To clarify – or, more likely, to write a wall of text and make things less clear:
We don’t know for sure whether Let’s Encrypt tried to submit that final certificate to any CT logs or whether it succeeded.
We know that they issued it, stored it, made it available to the certificate download API, and are properly handling OCSP.
I submitted the certificate to several CT logs. (Anyone in the world can submit a public certificate to a public CT log. You just need a copy of the certificate and the intermediate(s) and some CT software. You don’t need to be a CA or have access to any private information possessed by the CA or the subscriber.)
My actions are why it shows up on crt.sh and, now, Censys.
The problem is that visibility into Certificate Transparency is cloudy. [sound effect] A human can’t read CT logs directly with a web browser and their own eyes. You need software to do it. Websites like crt.sh and Censys run software to download data from the CT servers and provide a human-friendly interface to it.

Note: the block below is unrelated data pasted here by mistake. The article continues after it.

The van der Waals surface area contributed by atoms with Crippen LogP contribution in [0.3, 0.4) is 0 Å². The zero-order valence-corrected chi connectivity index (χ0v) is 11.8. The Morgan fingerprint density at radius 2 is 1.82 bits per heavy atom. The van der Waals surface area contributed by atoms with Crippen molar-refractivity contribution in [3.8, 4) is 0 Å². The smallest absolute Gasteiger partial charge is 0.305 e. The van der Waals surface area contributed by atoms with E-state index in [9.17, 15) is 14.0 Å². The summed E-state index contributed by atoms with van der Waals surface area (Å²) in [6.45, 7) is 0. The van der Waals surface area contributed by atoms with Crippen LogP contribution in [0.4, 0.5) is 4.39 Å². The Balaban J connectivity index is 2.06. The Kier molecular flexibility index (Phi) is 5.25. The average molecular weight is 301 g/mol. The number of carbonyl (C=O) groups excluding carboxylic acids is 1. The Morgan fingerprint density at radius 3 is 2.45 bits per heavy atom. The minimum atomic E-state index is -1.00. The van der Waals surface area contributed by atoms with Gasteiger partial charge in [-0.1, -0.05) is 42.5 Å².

But, for a human to use one of those websites to to learn what’s going on, you’re relying on how the website is implemented, whether it’s working correctly, and even whether it’s honest.
To make up a simple hypothetical example, if you were using a CT website that only updated once a day, you wouldn’t have any idea whether a certificate issued a few hours ago was logged.
I believe Let’s Encrypt logs final certificates to the Argon and/or Oak logs. (I also submitted it to those two logs, among others.) Censys appears not to track Oak (it’s new). And crt.sh is backlogged processing them both:
Going by Censys’s data, it appears that Let’s Encrypt did not successfully log the certificate in question to Argon, but I don’t know whether they logged it to Oak.